Your emotions are going crazy internally but you have to keep calm on the outside.

Exactly, and that’s what makes or breaks you and that’s why I’ve gone so far so fast, because I’m able to flip that switch and be like, “I won’t be outshined by anyone, even my favorite pro wrestlers in the world.”


Well, I loved that because who better to introduce someone to IMPACT? Matt Cardona has wrestled a lot of people who are in IMPACT, but not Ace Austin! And obviously the people I’m talking about are the likes of Eric Young and Rhino, then you look at the veterans like Tommy Dreamer. I want to ask your thoughts on those older talents. People always criticise older talents taking a spot from younger stars – but there is the balance of them being able to deliver priceless advice. As one of THE youngest, what are your thoughts on that?

One of the major reasons that I chose to start my career with IMPACT Wrestling was because I think they do a very good job with that. I think that they use older talents that can still go, it’s not just somebody that’s taking up a spot. It’s somebody that’s another valuable asset, somebody that is adding something to the show, and working with them is amazing. Everybody at IMPACT has been just amazing to work with overall. I don’t feel like there’s anybody that. I’m just like, “It’d be better if they weren’t here.” That’s just the major thing. “Can they still can they still put on that show? Can they still bring that element to the show? I think they all can.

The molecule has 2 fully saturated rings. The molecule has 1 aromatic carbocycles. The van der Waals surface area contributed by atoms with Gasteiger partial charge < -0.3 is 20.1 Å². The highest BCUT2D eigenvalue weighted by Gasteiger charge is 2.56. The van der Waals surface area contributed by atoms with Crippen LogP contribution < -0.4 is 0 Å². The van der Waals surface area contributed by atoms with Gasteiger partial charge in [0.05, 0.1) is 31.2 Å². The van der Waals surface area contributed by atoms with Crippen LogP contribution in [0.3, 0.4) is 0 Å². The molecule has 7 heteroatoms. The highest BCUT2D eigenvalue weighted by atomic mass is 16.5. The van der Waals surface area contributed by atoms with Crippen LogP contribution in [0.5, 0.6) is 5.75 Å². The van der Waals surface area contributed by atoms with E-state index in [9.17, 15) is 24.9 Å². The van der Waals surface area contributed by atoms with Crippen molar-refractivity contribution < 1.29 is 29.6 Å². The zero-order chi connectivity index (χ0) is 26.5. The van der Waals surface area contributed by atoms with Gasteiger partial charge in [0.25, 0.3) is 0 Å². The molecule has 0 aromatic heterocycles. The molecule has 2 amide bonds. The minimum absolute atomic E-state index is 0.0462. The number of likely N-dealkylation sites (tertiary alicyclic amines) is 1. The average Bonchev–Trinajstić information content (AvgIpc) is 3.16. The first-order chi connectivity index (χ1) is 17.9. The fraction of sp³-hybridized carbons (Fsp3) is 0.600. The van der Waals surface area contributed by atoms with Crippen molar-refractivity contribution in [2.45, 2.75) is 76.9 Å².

While I think you’re a superb singles star, I’ve loved seeing you alongside Madman Fulton. I’m not sure if this is because, when I interviewed him, he spoke a lot about the influence of Kane, but I see you guys as being very similar to one of my favourite makeshift tag teams of all time in Kane and X-Pac! Is that something that’s deliberate, or that you’re aware of?

I’ve definitely made that connection. I remember that. That’s one of that’s one of the things that I remember, as a kid, watching, was the Kane and X Pac thing. Just some of the old stuff I’ve been watching lately, that’s something that I totally thought of at some point, but I’m glad someone brought that up. Yeah. No, I’m fine with that. X Pac was great!

We mentioned the skateboarding earlier and how you went to the Gambit character. Obviously we can see the parkour influences but there isn’t any very obvious skateboarding stuff. Might we see more skateboarding influences in the future or is it now a case of Darby Allin having that nailed on so much that you avoid the stigma of people thinking you’re trying to be him even though you’ve been skateboarding your whole life?